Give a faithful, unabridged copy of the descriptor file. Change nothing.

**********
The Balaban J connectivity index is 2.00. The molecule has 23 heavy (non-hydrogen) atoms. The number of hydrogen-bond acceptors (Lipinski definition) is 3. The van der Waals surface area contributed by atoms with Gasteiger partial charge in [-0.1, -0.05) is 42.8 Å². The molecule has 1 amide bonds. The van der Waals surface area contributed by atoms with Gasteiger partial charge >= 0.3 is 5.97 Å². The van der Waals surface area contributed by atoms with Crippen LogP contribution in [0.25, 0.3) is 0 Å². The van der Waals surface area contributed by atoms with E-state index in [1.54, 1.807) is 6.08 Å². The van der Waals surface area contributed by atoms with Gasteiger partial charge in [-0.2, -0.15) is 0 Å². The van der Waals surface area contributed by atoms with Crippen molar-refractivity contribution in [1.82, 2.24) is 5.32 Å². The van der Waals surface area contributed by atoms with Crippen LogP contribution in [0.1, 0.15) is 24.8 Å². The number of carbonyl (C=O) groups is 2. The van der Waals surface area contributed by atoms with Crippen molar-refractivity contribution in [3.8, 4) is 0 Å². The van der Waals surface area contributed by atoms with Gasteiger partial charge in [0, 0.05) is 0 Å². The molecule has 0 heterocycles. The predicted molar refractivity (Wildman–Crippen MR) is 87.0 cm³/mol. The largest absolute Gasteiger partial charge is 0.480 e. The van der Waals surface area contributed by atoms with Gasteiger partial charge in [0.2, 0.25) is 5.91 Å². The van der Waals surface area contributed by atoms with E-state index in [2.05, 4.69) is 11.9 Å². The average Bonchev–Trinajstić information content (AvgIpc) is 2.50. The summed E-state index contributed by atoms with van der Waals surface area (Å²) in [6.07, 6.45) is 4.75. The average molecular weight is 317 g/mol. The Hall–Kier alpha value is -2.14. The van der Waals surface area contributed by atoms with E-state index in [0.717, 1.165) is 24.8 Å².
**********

The Balaban J connectivity index is 2.00. The molecule has 23 heavy (non-hydrogen) atoms. The number of hydrogen-bond acceptors (Lipinski definition) is 3. The van der Waals surface area contributed by atoms with Gasteiger partial charge in [-0.1, -0.05) is 42.8 Å². The molecule has 1 amide bonds. The van der Waals surface area contributed by atoms with Gasteiger partial charge >= 0.3 is 5.97 Å². The van der Waals surface area contributed by atoms with Crippen LogP contribution in [0.25, 0.3) is 0 Å². The van der Waals surface area contributed by atoms with E-state index in [1.54, 1.807) is 6.08 Å². The van der Waals surface area contributed by atoms with Gasteiger partial charge in [-0.2, -0.15) is 0 Å². The van der Waals surface area contributed by atoms with Crippen molar-refractivity contribution in [1.82, 2.24) is 5.32 Å². The van der Waals surface area contributed by atoms with Crippen LogP contribution in [0.1, 0.15) is 24.8 Å². The number of carbonyl (C=O) groups is 2. The van der Waals surface area contributed by atoms with Crippen molar-refractivity contribution in [3.8, 4) is 0 Å². The van der Waals surface area contributed by atoms with Gasteiger partial charge in [0, 0.05) is 0 Å². The molecule has 0 heterocycles. The predicted molar refractivity (Wildman–Crippen MR) is 87.0 cm³/mol. The largest absolute Gasteiger partial charge is 0.480 e. The van der Waals surface area contributed by atoms with Gasteiger partial charge in [0.2, 0.25) is 5.91 Å². The van der Waals surface area contributed by atoms with E-state index in [2.05, 4.69) is 11.9 Å². The average Bonchev–Trinajstić information content (AvgIpc) is 2.50. The summed E-state index contributed by atoms with van der Waals surface area (Å²) in [6.07, 6.45) is 4.75. The average molecular weight is 317 g/mol. The Hall–Kier alpha value is -2.14. The van der Waals surface area contributed by atoms with E-state index in [0.717, 1.165) is 24.8 Å².